And in August, a Co-operative University student died at a police station in Nairobi after being arrested with several rolls of bhang. Tony Munguti, a fourth-year student, allegedly committed suicide inside Hardy Police Station in Karen a few hours after his arrest.


According to the police, Munguti had been arrested for creating a disturbance but was found in possession of 50 grammes of bhang, leading to his detention. The Bachelor of Commerce student is said to have killed himself using a sweater he was wearing.

A month earlier, another suicide was reported, again at JKUAT.


The student, who was in his final year, committed suicide at his elder sister’s house in Kasarani, Nairobi, a few days before he was set to sit for his end-of-semester examinations.

Edwin Mwaizi Igunza’s body was discovered by his sister, Ms Luize Minaywa Igunza, after she arrived from the family home in Kitale.

The student left a suicide note explaining that examination stress and fees problems were the reason for committing suicide. The 23-year-old was studying mining engineering.


At Chuka University, two students committed suicide in April. The first, Kelvin Mugendi, was a second-year computer science student.

He committed suicide after he found out that his girlfriend was unfaithful. The student left behind a suicide note addressed to his girlfriend.


In the same month, the decomposing body of the second student was found hanging from a mango tree near his hostel. Michael Gikonyo was also a second-year computer science student.

In February, Derrick Kiprop, 22, a student at Murang’a University College of Technology, committed suicide after a dispute with his lover.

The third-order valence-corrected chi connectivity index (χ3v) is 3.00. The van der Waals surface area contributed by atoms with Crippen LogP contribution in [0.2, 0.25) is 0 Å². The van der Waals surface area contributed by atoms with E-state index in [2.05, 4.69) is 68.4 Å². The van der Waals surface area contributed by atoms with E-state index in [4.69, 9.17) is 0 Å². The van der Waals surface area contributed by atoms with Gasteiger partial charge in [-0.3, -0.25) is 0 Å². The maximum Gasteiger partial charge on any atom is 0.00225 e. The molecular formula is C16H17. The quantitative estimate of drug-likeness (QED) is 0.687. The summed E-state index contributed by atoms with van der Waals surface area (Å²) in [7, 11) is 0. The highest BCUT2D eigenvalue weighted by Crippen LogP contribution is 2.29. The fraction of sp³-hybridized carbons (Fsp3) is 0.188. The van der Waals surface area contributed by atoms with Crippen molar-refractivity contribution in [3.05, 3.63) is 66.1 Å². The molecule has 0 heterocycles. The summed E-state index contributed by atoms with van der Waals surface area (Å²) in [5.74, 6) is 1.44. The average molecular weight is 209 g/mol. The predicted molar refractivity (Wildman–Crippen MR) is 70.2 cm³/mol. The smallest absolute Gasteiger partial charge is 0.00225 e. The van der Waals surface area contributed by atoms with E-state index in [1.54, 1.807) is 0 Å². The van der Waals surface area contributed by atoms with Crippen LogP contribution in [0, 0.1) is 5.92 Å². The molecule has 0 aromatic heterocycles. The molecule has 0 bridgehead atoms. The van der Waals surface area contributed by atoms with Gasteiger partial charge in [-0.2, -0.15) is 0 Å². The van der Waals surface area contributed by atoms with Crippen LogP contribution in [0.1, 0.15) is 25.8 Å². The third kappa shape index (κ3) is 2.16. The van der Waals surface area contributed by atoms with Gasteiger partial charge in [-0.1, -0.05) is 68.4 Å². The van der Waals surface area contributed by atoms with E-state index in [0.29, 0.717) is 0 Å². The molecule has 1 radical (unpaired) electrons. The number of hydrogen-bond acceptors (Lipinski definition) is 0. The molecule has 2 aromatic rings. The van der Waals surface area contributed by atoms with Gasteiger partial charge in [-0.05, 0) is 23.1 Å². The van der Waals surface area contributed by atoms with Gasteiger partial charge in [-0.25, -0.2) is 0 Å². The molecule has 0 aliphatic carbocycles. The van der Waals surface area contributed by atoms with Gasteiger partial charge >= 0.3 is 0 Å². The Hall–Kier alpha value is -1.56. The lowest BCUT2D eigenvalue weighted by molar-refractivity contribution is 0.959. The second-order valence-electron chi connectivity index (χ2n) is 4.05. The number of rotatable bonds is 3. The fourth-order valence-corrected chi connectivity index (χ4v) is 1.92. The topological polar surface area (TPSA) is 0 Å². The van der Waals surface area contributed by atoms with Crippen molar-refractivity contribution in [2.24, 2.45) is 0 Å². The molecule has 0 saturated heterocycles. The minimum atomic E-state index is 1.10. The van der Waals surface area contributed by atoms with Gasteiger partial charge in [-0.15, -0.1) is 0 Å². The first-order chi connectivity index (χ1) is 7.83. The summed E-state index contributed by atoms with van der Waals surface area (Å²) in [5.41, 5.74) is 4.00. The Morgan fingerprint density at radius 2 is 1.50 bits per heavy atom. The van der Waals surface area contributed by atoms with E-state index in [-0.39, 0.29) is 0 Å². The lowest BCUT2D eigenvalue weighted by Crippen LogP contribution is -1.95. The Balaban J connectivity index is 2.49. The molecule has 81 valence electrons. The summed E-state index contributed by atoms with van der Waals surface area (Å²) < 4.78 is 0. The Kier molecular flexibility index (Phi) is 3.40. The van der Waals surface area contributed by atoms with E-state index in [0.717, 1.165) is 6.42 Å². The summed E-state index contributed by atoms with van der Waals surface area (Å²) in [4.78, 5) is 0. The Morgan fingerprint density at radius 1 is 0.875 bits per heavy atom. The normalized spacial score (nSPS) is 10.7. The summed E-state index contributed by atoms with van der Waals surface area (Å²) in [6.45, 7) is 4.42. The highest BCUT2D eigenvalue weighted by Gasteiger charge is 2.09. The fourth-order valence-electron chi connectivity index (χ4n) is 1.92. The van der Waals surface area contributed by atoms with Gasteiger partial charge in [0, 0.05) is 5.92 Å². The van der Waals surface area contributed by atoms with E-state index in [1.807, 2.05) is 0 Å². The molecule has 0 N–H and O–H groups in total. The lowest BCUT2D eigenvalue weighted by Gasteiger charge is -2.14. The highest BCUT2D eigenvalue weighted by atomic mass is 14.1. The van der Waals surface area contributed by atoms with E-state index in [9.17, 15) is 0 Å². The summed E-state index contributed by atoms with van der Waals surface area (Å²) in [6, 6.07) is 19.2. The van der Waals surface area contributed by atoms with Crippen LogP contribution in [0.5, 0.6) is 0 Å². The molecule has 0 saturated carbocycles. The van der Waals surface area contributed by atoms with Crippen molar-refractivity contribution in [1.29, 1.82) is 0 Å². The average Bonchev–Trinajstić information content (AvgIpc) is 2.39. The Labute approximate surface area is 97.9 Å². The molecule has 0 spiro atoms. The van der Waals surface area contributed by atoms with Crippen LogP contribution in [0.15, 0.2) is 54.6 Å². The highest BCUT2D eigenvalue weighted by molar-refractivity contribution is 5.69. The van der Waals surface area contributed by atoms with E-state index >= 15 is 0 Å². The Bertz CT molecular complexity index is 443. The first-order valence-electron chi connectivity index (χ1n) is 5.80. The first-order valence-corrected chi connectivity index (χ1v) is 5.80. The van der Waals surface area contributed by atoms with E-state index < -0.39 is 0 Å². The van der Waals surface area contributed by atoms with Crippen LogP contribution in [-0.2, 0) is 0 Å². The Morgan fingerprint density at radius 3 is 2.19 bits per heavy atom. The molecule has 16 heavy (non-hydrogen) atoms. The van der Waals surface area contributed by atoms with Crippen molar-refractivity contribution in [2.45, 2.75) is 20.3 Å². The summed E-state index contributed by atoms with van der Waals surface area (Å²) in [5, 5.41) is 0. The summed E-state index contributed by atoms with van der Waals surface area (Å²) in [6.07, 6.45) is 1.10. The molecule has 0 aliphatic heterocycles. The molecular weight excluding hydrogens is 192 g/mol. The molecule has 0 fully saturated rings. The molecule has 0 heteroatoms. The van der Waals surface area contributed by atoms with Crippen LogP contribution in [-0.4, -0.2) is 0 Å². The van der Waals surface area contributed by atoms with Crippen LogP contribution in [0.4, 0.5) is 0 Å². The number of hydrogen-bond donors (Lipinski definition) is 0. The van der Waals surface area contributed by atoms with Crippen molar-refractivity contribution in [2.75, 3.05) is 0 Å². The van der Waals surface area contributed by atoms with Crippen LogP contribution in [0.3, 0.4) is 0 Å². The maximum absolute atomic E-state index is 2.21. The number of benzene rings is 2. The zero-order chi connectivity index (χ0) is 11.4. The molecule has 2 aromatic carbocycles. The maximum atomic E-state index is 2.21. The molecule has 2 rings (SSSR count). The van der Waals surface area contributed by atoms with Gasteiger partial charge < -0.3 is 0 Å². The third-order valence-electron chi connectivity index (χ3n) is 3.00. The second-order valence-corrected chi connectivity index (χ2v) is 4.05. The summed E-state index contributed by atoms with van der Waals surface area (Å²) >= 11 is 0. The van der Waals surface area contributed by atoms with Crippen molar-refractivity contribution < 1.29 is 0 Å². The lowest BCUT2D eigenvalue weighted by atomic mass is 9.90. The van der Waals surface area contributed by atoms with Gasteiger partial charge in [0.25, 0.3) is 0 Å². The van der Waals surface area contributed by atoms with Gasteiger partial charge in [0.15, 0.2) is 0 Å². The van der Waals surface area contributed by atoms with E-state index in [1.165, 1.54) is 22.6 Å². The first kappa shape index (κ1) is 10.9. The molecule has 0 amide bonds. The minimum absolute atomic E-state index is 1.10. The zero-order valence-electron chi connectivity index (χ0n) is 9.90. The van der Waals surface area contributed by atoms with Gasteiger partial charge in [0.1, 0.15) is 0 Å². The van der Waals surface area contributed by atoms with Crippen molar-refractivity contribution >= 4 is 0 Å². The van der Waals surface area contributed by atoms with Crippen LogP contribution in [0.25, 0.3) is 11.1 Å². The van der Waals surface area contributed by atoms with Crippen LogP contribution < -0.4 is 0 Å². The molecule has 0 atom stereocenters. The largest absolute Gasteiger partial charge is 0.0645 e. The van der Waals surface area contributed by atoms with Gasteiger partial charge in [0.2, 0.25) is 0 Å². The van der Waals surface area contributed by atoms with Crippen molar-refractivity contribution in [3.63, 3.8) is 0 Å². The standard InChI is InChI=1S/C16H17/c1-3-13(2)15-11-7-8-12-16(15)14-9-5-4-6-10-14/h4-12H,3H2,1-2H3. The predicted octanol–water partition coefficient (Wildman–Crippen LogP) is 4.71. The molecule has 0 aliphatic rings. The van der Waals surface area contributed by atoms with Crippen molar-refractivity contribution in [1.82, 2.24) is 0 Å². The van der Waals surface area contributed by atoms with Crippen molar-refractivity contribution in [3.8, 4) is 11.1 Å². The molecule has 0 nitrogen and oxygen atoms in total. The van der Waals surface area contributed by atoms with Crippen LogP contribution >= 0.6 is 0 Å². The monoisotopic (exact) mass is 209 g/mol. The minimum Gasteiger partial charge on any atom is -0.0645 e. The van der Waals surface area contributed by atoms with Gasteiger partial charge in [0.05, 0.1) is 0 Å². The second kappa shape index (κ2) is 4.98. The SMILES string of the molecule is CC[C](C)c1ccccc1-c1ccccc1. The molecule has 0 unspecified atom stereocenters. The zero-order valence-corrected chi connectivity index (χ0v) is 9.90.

He is said to have disagreed with his lover’s decision to end their three-month relationship over irreconcilable differences. The third-year student was pursuing a degree in software engineering.

Fellow students described him as a focused person and wondered why he had committed suicide over a love affair.

Last year, there were also several cases of students committing suicide.


In September, a University of Kabianga student took her own life over a suspected love triangle. The body of Hellen Nyambura Kinyanjui, 22, was discovered after police were notified of the incident by Mobebi chief Reuben Serem.

Hellen’s body was dangling from the ceiling of her rented residence at Chepnyogaa trading centre, a walking distance from the university.


In the same month, a fifth-year medical student at Kenyatta University committed suicide under unclear circumstances. Stella Karanja, who was on the verge of completing her course, took her own life within the Kenyatta University compound.

Still in the same month, a student at the University of Nairobi, who was pursuing a degree in engineering, set himself on fire at Equity Bank in Siaya County.


The 23-year-old, Sylvester Anyiko Majonjo, who was working at the bank as an intern, attempted suicide because he was being investigated after it was discovered that he had fraudulently transferred some money from a customer’s account to his.

In August of the same year, a 24-year-old fourth-year University of Nairobi student committed suicide in his parents' house in Dandora.


The student had asked his father to pay for a supplementary exam after he had failed some units, but his father was unable to raise the money.

The student's body was found hanging on a piece of clothing long after he had committed suicide.


In June 2017, another student committed suicide in Shauri Moyo, two weeks after he was sent home over tuition fee.

Fredrick Kinyanjui, 22, a second-year student at Multimedia University was found hanging in his family home.